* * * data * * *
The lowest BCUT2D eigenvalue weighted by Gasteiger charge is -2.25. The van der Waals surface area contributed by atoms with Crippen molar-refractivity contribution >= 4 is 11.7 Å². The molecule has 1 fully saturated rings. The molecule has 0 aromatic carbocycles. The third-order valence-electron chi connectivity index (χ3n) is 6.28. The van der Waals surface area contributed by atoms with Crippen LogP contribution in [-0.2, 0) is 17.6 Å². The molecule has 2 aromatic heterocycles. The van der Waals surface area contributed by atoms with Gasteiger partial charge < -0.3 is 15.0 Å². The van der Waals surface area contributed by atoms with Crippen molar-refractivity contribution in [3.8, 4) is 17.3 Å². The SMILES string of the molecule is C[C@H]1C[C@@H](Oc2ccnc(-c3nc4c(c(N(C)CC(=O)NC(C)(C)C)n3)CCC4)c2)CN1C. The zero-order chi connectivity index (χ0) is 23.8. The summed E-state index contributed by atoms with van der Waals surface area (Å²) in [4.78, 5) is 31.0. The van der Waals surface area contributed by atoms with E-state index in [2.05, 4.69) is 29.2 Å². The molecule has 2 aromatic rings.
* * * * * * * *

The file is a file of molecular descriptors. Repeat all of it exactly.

The lowest BCUT2D eigenvalue weighted by Gasteiger charge is -2.25. The van der Waals surface area contributed by atoms with Crippen molar-refractivity contribution >= 4 is 11.7 Å². The molecule has 1 fully saturated rings. The molecule has 0 aromatic carbocycles. The third-order valence-electron chi connectivity index (χ3n) is 6.28. The van der Waals surface area contributed by atoms with Crippen LogP contribution in [-0.2, 0) is 17.6 Å². The molecule has 2 aromatic heterocycles. The van der Waals surface area contributed by atoms with Gasteiger partial charge < -0.3 is 15.0 Å². The van der Waals surface area contributed by atoms with Crippen molar-refractivity contribution in [3.8, 4) is 17.3 Å². The SMILES string of the molecule is C[C@H]1C[C@@H](Oc2ccnc(-c3nc4c(c(N(C)CC(=O)NC(C)(C)C)n3)CCC4)c2)CN1C. The zero-order chi connectivity index (χ0) is 23.8. The summed E-state index contributed by atoms with van der Waals surface area (Å²) in [4.78, 5) is 31.0. The van der Waals surface area contributed by atoms with E-state index in [2.05, 4.69) is 29.2 Å². The molecule has 2 aromatic rings.